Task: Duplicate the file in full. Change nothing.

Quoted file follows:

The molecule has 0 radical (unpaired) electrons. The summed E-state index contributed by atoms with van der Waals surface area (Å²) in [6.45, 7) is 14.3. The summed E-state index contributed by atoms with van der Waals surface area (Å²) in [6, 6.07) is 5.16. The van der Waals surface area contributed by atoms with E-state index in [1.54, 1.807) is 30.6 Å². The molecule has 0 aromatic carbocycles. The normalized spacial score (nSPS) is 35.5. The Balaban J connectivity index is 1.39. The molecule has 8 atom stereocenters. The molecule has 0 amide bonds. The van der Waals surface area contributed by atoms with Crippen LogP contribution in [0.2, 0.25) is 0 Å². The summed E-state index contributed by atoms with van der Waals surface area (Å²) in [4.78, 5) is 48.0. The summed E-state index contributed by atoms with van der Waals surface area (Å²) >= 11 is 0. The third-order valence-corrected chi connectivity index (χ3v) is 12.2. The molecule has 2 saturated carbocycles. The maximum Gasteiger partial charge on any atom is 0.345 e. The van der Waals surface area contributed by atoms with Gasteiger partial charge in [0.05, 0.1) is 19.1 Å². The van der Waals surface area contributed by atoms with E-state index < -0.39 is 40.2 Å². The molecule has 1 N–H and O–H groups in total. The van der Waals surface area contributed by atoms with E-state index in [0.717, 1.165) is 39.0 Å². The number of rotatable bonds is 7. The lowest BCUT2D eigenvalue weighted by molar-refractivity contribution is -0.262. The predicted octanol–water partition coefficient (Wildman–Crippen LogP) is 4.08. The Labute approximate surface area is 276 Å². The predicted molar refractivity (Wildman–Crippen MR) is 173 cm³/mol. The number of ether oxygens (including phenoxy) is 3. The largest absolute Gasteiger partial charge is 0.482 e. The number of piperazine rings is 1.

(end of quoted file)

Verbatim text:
The molecule has 0 radical (unpaired) electrons. The summed E-state index contributed by atoms with van der Waals surface area (Å²) in [6.45, 7) is 14.3. The summed E-state index contributed by atoms with van der Waals surface area (Å²) in [6, 6.07) is 5.16. The van der Waals surface area contributed by atoms with E-state index in [1.54, 1.807) is 30.6 Å². The molecule has 0 aromatic carbocycles. The normalized spacial score (nSPS) is 35.5. The Balaban J connectivity index is 1.39. The molecule has 8 atom stereocenters. The molecule has 0 amide bonds. The van der Waals surface area contributed by atoms with Crippen LogP contribution in [0.2, 0.25) is 0 Å². The summed E-state index contributed by atoms with van der Waals surface area (Å²) in [4.78, 5) is 48.0. The summed E-state index contributed by atoms with van der Waals surface area (Å²) >= 11 is 0. The third-order valence-corrected chi connectivity index (χ3v) is 12.2. The molecule has 2 saturated carbocycles. The maximum Gasteiger partial charge on any atom is 0.345 e. The van der Waals surface area contributed by atoms with Gasteiger partial charge in [0.05, 0.1) is 19.1 Å². The van der Waals surface area contributed by atoms with E-state index < -0.39 is 40.2 Å². The molecule has 1 N–H and O–H groups in total. The van der Waals surface area contributed by atoms with E-state index in [0.717, 1.165) is 39.0 Å². The number of rotatable bonds is 7. The lowest BCUT2D eigenvalue weighted by molar-refractivity contribution is -0.262. The predicted octanol–water partition coefficient (Wildman–Crippen LogP) is 4.08. The Labute approximate surface area is 276 Å². The predicted molar refractivity (Wildman–Crippen MR) is 173 cm³/mol. The number of ether oxygens (including phenoxy) is 3. The largest absolute Gasteiger partial charge is 0.482 e. The number of piperazine rings is 1.